Prominent poets and novelists from across the Caribbean and its diaspora. Virgin Islands writers, businesspeople, filmmakers and musicians. A Nobel Prize-winning economist.
All are among the dozens of presenters scheduled to take the stage during the third annual BVI Literary Festival.
Following a private reception today, guest speakers will lead panel discussions, workshops and readings on Friday and Saturday, and the festival will conclude on Sunday with a book-themed brunch.
H. Lavity Stoutt Community College President Dr. Richard Georges, who spearheaded the creation of the festival, said organisers are proud of what they have achieved with the help of the Unite BVI Foundation and other supporters.
“The festival promotes Caribbean literature from throughout the diaspora and is meant to encourage and develop local writers and young people,” Dr. Georges said.
Most of the day-time events on Friday and Saturday will be held at the college, where experts will offer their thoughts on poetry, film and other forms of literature. Readings and other activities will be held at venues around Tortola. (See event details here.)
“It is our hope that the festival grows into an integral vehicle for local literature, literacy, and cultural tourism,” Dr. Georges said.
The festival is the first of many activities planned for the territory’s annual observance of Culture and Tourism Month.
The multi-faceted celebration — which launched at the St. Philip’s Anglican Church ruins in Kingstown yesterday evening after the Beacon’s deadline — will also include food festivals, musical performances, a film competition, educational presentations and more.
Culture Director Dr. Katherine Smith said she is particularly excited about the introduction of a Nov. 18 event at HLSCC that will laud the territory’s newly designated “national heroes.”
“As we can see, there are many creative ways through our cultural and creative arts — and through our cultural heritage — to tell our authentic story,” Dr. Smith said in a press release.
Another focus this year, she said, will be raising awareness about the value of preserving heritage sites in the territory.
The festivities also include the launch of “The Capsule Project,” a community-fuelled initiative to add to digital archives. More details are available at kickinitvi.com/capsule.
Other events include a seminar of culinary and visual arts on Nov. 15; the 284 Excellence Film Competition on Nov. 19; the Cultural Food Fair Extravaganza on Nov. 24; the Anegada Lobster Fest Nov. 24-26; the Fungi Festival Nov. 24-26; recognition of the Commemoration of the Great March and Restoration of the Legislative Council on Nov. 27; an award ceremony for the Cultural Decoration Competition on Nov. 29; and the closing ceremony on Nov. 30.
At the Literary Festival, a series of panels will be held tomorrow at HLSCC.
Dr. Georges will lead some of them, including one about the 20th Century novelist Sam Selvon.
Also on the line-up is a group of four Puerto Rican poets, who will offer their thoughts on identity and how it translates to the written word. Later in the day, Leone Ross, Eleanor Shearer and Mavis Abednego will discuss Caribbean-British authors.
Attendees of “Auteurs in Bloom” will get to enjoy a conversation about filmmaking in the VI and screenings of a few short films.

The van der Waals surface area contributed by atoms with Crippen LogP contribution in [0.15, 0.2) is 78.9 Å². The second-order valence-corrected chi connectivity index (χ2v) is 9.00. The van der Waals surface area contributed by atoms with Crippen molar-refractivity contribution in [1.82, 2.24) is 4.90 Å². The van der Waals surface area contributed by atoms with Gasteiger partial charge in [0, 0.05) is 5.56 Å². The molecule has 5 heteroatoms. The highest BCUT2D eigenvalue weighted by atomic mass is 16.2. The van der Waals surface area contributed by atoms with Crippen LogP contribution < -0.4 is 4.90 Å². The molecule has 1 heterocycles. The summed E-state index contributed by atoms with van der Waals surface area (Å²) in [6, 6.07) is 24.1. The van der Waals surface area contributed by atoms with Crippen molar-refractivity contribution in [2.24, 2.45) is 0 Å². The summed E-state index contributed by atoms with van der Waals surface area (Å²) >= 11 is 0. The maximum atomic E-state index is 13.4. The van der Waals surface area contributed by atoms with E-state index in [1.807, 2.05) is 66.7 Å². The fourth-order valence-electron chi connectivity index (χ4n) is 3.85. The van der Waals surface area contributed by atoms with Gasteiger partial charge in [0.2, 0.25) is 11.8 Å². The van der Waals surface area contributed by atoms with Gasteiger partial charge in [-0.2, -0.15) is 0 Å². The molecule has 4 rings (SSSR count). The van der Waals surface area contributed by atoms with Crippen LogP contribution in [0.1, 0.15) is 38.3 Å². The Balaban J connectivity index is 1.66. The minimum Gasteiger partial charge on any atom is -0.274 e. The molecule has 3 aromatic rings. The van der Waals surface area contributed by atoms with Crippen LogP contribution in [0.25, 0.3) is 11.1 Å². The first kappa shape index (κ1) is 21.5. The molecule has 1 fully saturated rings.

For those seeking an interactive experience, songwriters Eustace “Boss” Freeman, Kamau Georges and Alton Bertie will host a lab delving into the territory’s musical history.
At another panel, authors will explore what it means to be an “ethical traveller.”
Nobel Prize-winning economist Paul Krugman will round out Friday’s sessions with a virtual panel on “The Future of Money.”
In the evening, authors including Charmaine Wilkerson, Tiphanie Yanique and Alecia McKenzie will read excerpts from their most recent works at Brandywine Estate Restaurant for “Sunset Stories.” Organisers said no reservations or registration is required.
During a series of workshops on Saturday, new and experienced writers will get a chance to learn from the presenters in person.
Puerto Rico poet Ana Portnoy Brimmer will lead a session on odes, and author Tiphanie Yanique, who is a member of the Virgin Islands Studies Collective, will lead a fiction workshop.
For non-fiction fans, memoirist Faith Adielé will lead a workshop on telling one’s life story.
Literary agent Elise Dillsworth is also offering one-on-one coaching sessions for authors attempting to navigate the world of publishing, though all the slots for Friday and Saturday were claimed by the Beacon’s deadline.
The final workshop on Saturday offers an “insider’s guide” to the world of publishing from Yona Deshommes, who founded her own public relations company geared toward promoting authors of colour. Workshop attendees must register in advance.
Also on Saturday, Janice George Harris, noted for her contributions to theatre in the VI, will host a children’s book camp in the morning.
On Saturday evening, the “Light a Fire” poetry showcase will be hosted at Sushi Bar in Road Town.
Participants will be treated to performances by poets including Anthony Anaxagorou, Canisia Lubrin, Shivanee Ramlochan, Yesha Townsend, Ariel Francisco, Dr. Georges, April Glasgow, Giovanni Herbert, Errol Percival Jr., and Kamaal Lettsome.
Attendees should make a reservation in advance.
Rounding out the literary celebration on Sunday is “Books and Brunch” from 11 a.m. to 2 p.m. at 1748 Restaurant in the Long Bay Beach Resort.
Attendance is free without a reservation, and visitors can enjoy a complimentary drink and 25 percent discount on brunch meals.
For registration and more details, go to www.bvilitfest.com.